Karlsruhe Hauptbahnhof is currently the end of the line for ICE trains heading south towards Switzerland. The main Rhine Valley rail route is blocked south of Karlsruhe. (photo © Martin Fischer / dreamstime.com)
At present no trains are running on the main line south from Rastatt up the Rhine Valley towards Switzerland. This is due to track damage following a mishap while engineering work was taking place last weekend. This is a major north-south route which carries heavy flows of both passenger and freight traffic. Rastatt lies just south of Karlsruhe. The line is completely blocked in both directions between Rastatt and Baden Baden.
The disruption also affects long-distance train services from Germany to France which would normally cross the Rhine at Kehl near Strasbourg. The hourly local trains from Offenburg in Germany to Strasbourg are not affected. The chances are that the main Rhine Valley line will remain closed until at least early October.
The problem is compounded by the fact that the only other main-line rail route from south-west Germany to Switzerland, viz. the line which runs south from Stuttgart to Schaffhausen, is partly closed throughout the month of August (and on until 10 September) for a long-planned major track upgrade. So the direct InterCity services from Stuttgart to Schaffhausen and Zürich are completely suspended and this route is not available to take diverted trains from the Rhine Valley route.
The following services are affected:
The main line is closed just north of Baden Baden. There is no easy alternative rail route at this point, so passengers on this major north-south axis will need to transfer onto a bus for the short stretch between Rastatt and Baden Baden. Journey times will be extended by 60 to 90 minutes. Some trains from the north will terminate at Mannheim or Karlsruhe, where passengers must change onto another train for the short hop down to Rastatt, in order there to change onto a bus for Baden Baden.
Platform capacity and facilities at Rastatt and Baden Baden are limited and, with quite large crowds expected at both stations, passengers will need to be patient.
These are the main routes affected:
Note that no Swiss-bound trains from Germany will run beyond Basel SBB station. Passengers from Germany bound for Berne, Interlaken, Zürich and all other Swiss destinations will therefore need, when routing though Basel, to make an additional change of train at that station.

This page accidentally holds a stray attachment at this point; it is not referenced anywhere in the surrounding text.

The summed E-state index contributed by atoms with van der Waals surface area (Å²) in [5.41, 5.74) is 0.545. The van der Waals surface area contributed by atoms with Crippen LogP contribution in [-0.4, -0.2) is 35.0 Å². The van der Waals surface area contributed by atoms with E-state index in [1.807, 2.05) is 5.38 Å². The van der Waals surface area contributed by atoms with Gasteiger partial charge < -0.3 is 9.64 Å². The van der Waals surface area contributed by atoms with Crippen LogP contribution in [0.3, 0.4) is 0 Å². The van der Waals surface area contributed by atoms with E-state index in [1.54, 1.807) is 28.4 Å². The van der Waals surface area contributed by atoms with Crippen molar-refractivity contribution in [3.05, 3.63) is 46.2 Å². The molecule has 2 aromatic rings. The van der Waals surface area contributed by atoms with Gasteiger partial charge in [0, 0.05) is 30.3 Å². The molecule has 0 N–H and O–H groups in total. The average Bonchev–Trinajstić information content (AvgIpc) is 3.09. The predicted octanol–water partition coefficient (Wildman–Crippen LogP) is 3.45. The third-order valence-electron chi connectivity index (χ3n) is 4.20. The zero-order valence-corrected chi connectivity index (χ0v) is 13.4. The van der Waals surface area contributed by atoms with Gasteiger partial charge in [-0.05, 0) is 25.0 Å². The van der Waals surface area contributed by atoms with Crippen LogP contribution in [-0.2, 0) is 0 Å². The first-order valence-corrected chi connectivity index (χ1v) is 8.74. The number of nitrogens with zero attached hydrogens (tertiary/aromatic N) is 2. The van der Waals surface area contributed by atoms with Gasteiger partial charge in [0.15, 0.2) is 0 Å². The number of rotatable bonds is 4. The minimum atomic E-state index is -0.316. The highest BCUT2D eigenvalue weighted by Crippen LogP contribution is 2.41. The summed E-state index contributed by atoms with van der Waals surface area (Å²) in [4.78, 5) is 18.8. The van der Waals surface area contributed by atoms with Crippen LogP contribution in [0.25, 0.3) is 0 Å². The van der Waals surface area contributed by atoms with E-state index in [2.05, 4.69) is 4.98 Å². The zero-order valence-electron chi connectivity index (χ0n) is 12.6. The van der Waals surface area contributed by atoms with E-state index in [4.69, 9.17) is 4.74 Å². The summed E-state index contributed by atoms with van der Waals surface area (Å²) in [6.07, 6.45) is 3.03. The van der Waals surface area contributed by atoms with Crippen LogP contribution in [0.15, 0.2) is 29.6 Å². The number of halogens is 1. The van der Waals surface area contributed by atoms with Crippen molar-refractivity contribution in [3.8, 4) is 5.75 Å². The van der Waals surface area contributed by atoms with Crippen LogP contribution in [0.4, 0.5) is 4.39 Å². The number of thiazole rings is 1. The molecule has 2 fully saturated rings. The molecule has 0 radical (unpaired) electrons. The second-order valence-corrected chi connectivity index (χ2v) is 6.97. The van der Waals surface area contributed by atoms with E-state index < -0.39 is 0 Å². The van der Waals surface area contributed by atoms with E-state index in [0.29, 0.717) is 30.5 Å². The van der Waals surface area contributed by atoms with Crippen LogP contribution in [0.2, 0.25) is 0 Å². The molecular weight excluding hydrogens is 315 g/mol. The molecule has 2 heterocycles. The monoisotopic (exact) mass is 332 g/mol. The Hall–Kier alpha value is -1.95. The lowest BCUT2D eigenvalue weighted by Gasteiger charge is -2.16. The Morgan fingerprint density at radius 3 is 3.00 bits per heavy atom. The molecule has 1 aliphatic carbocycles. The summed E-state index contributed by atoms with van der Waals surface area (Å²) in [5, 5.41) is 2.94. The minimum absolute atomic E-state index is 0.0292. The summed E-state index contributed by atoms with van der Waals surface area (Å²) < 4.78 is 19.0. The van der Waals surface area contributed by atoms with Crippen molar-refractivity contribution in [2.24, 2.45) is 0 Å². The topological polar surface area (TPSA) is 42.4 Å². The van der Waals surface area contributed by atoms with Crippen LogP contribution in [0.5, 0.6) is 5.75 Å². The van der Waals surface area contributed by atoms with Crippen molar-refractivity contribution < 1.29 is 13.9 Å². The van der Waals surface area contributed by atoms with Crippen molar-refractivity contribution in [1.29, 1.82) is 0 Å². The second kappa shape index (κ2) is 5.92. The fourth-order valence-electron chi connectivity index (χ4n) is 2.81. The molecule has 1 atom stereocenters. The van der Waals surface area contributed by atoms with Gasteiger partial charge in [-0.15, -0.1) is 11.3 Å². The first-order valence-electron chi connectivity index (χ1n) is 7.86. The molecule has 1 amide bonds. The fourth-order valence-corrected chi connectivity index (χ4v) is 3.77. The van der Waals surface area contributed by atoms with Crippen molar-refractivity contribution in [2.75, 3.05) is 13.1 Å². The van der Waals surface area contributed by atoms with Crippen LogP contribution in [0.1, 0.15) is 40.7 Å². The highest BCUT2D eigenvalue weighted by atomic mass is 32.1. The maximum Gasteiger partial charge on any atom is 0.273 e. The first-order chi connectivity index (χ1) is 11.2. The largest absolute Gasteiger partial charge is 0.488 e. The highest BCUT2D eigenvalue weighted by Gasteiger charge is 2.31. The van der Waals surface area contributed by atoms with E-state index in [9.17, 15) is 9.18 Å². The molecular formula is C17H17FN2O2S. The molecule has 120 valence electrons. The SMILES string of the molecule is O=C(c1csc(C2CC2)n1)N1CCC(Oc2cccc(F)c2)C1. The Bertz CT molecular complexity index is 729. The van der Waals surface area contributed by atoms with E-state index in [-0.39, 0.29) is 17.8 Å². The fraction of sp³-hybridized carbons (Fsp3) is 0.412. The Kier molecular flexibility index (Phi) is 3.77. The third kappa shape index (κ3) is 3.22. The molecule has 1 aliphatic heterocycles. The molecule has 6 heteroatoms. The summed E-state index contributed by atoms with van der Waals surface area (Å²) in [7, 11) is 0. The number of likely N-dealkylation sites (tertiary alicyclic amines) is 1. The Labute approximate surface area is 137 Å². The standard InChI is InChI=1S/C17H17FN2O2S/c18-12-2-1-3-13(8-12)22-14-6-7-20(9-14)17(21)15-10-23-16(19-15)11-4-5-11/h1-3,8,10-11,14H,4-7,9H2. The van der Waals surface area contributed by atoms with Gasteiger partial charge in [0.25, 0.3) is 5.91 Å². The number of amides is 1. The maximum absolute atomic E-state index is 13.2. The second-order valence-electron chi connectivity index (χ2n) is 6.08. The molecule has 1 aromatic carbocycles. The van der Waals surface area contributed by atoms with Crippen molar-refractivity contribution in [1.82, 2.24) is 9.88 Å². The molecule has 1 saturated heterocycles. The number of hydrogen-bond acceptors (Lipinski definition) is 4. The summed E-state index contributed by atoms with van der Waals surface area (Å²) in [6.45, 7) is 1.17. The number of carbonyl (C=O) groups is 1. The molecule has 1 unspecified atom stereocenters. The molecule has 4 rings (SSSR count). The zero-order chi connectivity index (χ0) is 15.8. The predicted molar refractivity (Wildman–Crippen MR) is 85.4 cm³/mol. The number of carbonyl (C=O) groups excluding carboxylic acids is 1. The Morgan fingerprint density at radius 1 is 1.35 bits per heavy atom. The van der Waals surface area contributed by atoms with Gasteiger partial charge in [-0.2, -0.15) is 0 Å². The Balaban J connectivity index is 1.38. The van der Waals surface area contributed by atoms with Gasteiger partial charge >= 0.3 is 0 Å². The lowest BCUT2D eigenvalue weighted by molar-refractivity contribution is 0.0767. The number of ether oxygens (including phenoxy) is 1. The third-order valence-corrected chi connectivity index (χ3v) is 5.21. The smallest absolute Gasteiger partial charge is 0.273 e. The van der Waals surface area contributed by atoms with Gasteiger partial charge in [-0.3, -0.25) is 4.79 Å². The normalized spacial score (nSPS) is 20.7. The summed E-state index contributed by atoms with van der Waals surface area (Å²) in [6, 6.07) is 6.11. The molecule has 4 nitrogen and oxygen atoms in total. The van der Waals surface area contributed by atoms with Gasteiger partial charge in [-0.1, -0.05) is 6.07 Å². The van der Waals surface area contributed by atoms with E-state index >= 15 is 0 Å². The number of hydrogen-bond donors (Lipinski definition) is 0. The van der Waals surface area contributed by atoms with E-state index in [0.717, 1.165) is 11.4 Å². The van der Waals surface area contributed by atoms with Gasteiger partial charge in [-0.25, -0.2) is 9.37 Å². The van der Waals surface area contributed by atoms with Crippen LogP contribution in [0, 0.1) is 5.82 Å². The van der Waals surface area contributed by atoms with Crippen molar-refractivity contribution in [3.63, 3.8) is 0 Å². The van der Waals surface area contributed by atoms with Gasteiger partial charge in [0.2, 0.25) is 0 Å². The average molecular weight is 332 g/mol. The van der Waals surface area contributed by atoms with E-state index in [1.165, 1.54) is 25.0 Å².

The hourly regional trains from Karlsruhe to Konstanz via the Schwarzwaldbahn (Black Forest Railway) are running only between Baden Baden and Konstanz. Passengers from Karlsruhe will need to travel by local train to Rastatt, then by bus to Baden Baden to pick up their onward train to Triberg, Singen and Konstanz. The InterCity service from Karlsruhe to Konstanz (which is actually very sparse) is completely suspended.
No other services in the Black Forest area are affected.
This all adds up to a fairly bleak picture for travelling through the Baden Baden area. It may be worth rethinking your journey and exploring possible alternatives.
Our view is that for journeys from Paris to southern Germany, the diversion of many services via the Saarland (instead of Strasbourg) is no great inconvenience and merely adds up to an hour to the journey time.
The cancellation of night sleeper services from Zürich to Germany is a blow, and affected passengers may consider travelling from Zürich to either Innsbruck or Munich, from where there are direct NightJet trains to northern Germany (though not to Berlin).
Travellers making long north-south journeys might be well advised to avoid the Rhine Valley route altogether. If travelling from Berlin to Zürich, for example, it may be more convenient to route through Munich. Those heading from Amsterdam or Brussels to Basel who might normally have opted for the Rhine Valley route (via Cologne and Karlsruhe) might now find faster itineraries via Paris.
If you are heading from Cologne, Frankfurt (or anywhere else in central Germany) to Strasbourg or other destinations in Alsace, consider travelling via Lauterbourg or Wissembourg instead of the Franco-German border crossing at Kehl.